In 2020 we got the confirmation that it was possible to attack TikTok accounts through SMS which just added fuel to the fire surrounding TikTok. 

Your TikTok account is more vulnerable than your other social media pages so keep that in mind when using the app to communicate with others or handing over your personal information to the app. On top of that, make sure that you adjust the privacy settings in your TikTok account if you think that you don't want to give up the app completely. 

Weather Apps

Weather apps are often overlooked in discussions regarding app security, since there really isn't much to them - mostly people just check them during the week and don’t spend more than a couple of seconds using them. But turns out Weather apps are actually extremely bad when it comes to online security and privacy.

These apps take advantage of the fact that most of us don't think too much about our weather app security and use this for their own gain. If you’ve ever had a weather app, you’ll know that you have to allow the app to access your location in order for it to show you the right temperature and what kind of weather you can expect throughout the day. Well, these apps track your location even when you aren't using the app and then sell it to advertisers. Creators of these apps know that people won't spend too much time going through the terms and conditions of the weather app so they take advantage of that. These apps make a lot of money from just selling your data to third parties who will then use it to advertise their product better. The best way to avoid data breaches through weather apps is to adjust your settings on these apps so that they can not track your location if you are not using the app.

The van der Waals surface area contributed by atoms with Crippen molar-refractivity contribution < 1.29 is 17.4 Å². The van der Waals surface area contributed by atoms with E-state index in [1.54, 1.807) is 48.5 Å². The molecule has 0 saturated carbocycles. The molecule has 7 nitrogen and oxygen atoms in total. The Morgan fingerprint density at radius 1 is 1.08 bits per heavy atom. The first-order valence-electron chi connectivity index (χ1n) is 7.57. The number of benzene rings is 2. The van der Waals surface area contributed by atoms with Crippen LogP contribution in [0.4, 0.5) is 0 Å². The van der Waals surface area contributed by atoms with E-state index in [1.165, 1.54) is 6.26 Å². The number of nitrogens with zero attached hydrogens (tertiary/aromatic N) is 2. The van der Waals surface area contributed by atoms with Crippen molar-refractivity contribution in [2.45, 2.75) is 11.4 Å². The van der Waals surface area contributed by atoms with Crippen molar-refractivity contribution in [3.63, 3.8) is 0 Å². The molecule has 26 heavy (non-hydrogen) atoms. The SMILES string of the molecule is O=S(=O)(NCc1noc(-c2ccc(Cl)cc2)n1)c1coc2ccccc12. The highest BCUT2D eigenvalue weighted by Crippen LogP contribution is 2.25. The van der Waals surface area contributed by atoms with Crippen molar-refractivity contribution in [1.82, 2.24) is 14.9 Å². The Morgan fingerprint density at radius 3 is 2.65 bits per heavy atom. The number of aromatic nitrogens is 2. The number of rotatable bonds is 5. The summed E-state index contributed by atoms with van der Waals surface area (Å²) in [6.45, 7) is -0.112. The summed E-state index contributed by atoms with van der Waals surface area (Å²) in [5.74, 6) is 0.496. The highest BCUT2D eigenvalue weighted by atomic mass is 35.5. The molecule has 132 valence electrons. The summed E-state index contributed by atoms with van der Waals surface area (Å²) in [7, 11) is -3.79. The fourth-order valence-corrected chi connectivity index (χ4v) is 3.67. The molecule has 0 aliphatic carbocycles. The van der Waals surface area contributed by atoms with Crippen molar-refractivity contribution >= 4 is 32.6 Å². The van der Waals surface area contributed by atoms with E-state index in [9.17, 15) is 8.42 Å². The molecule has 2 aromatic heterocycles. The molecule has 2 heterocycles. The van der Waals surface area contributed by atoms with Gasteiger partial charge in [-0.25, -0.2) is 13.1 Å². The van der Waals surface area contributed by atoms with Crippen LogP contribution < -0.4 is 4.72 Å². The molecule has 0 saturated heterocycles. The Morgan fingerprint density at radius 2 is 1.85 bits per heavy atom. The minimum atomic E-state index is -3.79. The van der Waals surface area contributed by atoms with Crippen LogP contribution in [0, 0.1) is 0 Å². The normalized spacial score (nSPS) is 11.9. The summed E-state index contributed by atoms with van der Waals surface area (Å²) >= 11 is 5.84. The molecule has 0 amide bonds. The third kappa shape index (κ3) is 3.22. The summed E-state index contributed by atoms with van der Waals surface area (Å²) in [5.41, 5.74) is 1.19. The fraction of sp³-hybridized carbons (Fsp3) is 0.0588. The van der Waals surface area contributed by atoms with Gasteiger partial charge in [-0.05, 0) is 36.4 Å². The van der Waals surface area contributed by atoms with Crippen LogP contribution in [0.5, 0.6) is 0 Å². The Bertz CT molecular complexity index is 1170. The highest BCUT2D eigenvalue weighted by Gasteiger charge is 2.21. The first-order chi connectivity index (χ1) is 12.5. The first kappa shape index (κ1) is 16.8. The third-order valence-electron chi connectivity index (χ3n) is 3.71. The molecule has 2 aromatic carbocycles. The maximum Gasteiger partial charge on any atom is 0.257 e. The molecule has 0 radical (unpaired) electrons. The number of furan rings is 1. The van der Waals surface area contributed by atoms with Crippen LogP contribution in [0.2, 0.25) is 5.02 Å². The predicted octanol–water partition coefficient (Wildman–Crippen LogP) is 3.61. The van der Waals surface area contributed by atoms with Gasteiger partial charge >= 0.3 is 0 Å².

The last app on our list is WeChat. This is a social media platform and mobile payment app combined. Online Banking systems and payment methods have greatly simplified our lives and it’s very hard to argue against them. But sometimes these apps can also overstep the line. One example of a payment platform that does not care about its users' privacy is WeChat. If you have never used WeChat, there’s a chance that you have at least heard about it because this app is no stranger to controversies. It has been confirmed that WeChat monitors the exchange between users that happens through their app, it has been banned in multiple countries and there's a high chance that they are selling this data to third parties. When we handle our finance online, we always have to consider the risks that are unique to online banking and online payment methods. There are other options for people who want to handle their money online, and if you decided to do that, WeChat probably should not be your first choice. 

While spying on users is never a positive thing, it carries a whole new meaning when it’s about the app that we are supposed to trust with our money. Avoid taking risks, especially when the money is involved, and choose alternative payment platforms. 

Generally speaking, apps can be very dangerous when it comes to online security. With so many apps with all these different T&C, we are very often giving away too much information without thinking about it first. Not all apps are dangerous, some of them respect users’ privacy and ensure that everyone has a clear understanding of the app’s privacy policy and the way they handle customer data. 

Sadly most popular apps are not like that when it comes to security. All of the apps we have mentioned in the list have millions of monthly users and their popularity doesn't seem to be declining, even as these companies are facing lawsuits, allegations, and scandals. 

The best way to protect yourself against privacy breaches is to educate yourself about the potential dangers of using various apps, then safeguard your personal information and generally practice more caution when surfing online. Also make sure to always adjust privacy settings on all your apps, even on mundane ones like the weather apps. In other cases when the app does not give you an option for a privacy policy that actually works for you, consider limiting your time on that app as much as possible.